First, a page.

Math proof

1. Sep 27, 2016

kregg87

1. The problem statement, all variables and given/known data
Show that any vector in a vector space V can be written as a linear combination of a basis set for that same space V.

2. Relevant equations
http://linear.ups.edu/html/section-VS.html
We are suppose to use the 10 rules in the above link, plus the fact that if you have a lineraly independent set
{X1,X2,...,Xn} then -> c1X1+c2X2+...+cnXn = 0 vector implies that all the constants (c1,c2, etc) are zero.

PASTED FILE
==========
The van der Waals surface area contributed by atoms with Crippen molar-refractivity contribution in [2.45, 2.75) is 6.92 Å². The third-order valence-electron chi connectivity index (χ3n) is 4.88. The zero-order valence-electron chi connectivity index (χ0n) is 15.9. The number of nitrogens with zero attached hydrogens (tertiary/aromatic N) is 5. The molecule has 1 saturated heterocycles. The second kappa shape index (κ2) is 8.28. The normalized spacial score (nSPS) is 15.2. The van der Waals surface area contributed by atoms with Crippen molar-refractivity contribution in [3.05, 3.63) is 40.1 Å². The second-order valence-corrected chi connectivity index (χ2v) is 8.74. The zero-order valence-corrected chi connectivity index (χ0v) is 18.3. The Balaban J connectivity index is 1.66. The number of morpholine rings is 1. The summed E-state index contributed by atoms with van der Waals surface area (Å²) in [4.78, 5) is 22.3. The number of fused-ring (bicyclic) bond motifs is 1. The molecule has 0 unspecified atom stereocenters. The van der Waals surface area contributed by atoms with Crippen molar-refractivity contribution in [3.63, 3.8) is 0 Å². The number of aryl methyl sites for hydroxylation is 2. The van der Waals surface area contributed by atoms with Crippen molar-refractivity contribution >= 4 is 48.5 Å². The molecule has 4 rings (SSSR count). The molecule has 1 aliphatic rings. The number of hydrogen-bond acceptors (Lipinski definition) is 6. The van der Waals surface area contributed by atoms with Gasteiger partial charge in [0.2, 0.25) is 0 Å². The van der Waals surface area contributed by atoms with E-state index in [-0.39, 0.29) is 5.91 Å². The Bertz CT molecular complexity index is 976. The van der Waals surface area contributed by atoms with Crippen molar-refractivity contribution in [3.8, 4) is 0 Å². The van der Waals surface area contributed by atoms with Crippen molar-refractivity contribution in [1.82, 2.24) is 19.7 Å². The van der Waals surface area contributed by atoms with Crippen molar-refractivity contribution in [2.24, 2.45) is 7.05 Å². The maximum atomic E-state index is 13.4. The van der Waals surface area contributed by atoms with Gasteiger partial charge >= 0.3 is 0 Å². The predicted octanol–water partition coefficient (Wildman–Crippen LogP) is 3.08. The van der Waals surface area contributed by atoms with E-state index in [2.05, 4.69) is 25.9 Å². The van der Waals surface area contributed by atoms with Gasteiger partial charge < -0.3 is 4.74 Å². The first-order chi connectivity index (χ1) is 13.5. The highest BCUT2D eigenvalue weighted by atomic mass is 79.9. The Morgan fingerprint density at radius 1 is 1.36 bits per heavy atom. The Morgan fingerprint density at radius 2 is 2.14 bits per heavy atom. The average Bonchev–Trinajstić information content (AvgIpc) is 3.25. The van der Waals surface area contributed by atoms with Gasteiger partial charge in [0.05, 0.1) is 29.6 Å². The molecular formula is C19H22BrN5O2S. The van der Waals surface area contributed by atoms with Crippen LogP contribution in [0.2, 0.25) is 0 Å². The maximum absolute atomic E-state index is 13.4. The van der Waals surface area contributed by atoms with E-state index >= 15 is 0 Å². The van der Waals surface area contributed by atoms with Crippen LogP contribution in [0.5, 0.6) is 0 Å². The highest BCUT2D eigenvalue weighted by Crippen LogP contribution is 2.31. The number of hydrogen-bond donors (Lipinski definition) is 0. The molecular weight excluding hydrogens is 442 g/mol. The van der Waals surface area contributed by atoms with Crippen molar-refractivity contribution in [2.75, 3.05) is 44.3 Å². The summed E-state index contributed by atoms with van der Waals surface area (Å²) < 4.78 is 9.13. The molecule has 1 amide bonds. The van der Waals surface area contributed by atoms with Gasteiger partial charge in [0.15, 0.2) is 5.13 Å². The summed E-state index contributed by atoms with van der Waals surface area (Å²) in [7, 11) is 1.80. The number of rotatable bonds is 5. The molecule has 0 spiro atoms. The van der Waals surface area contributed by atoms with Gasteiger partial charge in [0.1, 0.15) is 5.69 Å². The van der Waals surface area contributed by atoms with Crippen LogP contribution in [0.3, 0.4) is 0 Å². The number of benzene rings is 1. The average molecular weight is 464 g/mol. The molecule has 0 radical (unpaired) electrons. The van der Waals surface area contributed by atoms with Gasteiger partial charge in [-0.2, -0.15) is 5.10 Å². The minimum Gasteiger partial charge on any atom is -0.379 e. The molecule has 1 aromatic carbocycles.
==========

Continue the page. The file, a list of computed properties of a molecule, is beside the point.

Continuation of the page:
Not looking for a complete solution, just not sure where to start. Ive tried proof by contradiction and a couple other ways and non have worked out for me.

3. The attempt at a solution

2. Sep 28, 2016

Ray Vickson

Define "basis". (I know the usual definition, but what is the one YOU are using?)

3. Oct 5, 2016

kregg87

My definition is a linearly independent set of N vectors, where N in the dimension of the space. My definition of dimension, N, is it the max number of mutually lineraly independant vectors possible.

4. Oct 5, 2016

Staff: Mentor

So what can you say about a given vector? Can it be linearly independent from your basis? Or otherwise, what does it mean it can't?